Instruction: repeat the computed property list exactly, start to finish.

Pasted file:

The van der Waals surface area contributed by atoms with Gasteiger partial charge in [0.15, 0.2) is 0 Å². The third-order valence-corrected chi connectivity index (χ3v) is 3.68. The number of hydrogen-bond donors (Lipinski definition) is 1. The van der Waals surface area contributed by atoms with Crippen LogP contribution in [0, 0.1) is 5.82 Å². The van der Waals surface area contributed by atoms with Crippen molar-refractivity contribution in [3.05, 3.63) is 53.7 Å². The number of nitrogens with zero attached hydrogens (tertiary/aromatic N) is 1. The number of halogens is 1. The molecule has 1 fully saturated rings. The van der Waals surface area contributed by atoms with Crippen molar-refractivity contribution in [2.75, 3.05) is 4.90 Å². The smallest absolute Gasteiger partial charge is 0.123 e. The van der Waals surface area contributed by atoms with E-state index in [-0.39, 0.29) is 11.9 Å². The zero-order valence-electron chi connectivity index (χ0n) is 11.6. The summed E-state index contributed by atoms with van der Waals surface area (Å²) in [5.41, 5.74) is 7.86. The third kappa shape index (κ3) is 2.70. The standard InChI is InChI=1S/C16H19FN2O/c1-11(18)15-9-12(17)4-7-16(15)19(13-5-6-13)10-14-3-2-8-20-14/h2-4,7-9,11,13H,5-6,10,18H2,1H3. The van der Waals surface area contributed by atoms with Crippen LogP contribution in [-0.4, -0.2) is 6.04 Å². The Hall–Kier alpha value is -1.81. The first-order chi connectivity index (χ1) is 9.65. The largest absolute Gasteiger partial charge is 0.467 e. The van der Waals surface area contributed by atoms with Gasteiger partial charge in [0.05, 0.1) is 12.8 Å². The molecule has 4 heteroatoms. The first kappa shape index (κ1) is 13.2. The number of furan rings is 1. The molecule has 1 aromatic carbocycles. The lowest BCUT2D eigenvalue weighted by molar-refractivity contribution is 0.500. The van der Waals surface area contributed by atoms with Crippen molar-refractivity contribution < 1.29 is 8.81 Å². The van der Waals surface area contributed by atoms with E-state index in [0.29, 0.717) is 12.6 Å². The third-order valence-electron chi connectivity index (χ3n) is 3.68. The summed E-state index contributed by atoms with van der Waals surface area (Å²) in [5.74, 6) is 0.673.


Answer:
The van der Waals surface area contributed by atoms with Gasteiger partial charge in [0.15, 0.2) is 0 Å². The third-order valence-corrected chi connectivity index (χ3v) is 3.68. The number of hydrogen-bond donors (Lipinski definition) is 1. The van der Waals surface area contributed by atoms with Crippen LogP contribution in [0, 0.1) is 5.82 Å². The van der Waals surface area contributed by atoms with Crippen molar-refractivity contribution in [3.05, 3.63) is 53.7 Å². The number of nitrogens with zero attached hydrogens (tertiary/aromatic N) is 1. The number of halogens is 1. The molecule has 1 fully saturated rings. The van der Waals surface area contributed by atoms with Crippen molar-refractivity contribution in [2.75, 3.05) is 4.90 Å². The smallest absolute Gasteiger partial charge is 0.123 e. The van der Waals surface area contributed by atoms with E-state index in [-0.39, 0.29) is 11.9 Å². The zero-order valence-electron chi connectivity index (χ0n) is 11.6. The summed E-state index contributed by atoms with van der Waals surface area (Å²) in [5.41, 5.74) is 7.86. The third kappa shape index (κ3) is 2.70. The standard InChI is InChI=1S/C16H19FN2O/c1-11(18)15-9-12(17)4-7-16(15)19(13-5-6-13)10-14-3-2-8-20-14/h2-4,7-9,11,13H,5-6,10,18H2,1H3. The van der Waals surface area contributed by atoms with Crippen LogP contribution in [-0.4, -0.2) is 6.04 Å². The Hall–Kier alpha value is -1.81. The first-order chi connectivity index (χ1) is 9.65. The largest absolute Gasteiger partial charge is 0.467 e. The van der Waals surface area contributed by atoms with Gasteiger partial charge in [0.05, 0.1) is 12.8 Å². The molecule has 4 heteroatoms. The first kappa shape index (κ1) is 13.2. The number of furan rings is 1. The molecule has 1 aromatic carbocycles. The lowest BCUT2D eigenvalue weighted by molar-refractivity contribution is 0.500. The van der Waals surface area contributed by atoms with Crippen molar-refractivity contribution < 1.29 is 8.81 Å². The van der Waals surface area contributed by atoms with E-state index in [0.29, 0.717) is 12.6 Å². The third-order valence-electron chi connectivity index (χ3n) is 3.68. The summed E-state index contributed by atoms with van der Waals surface area (Å²) in [5.74, 6) is 0.673.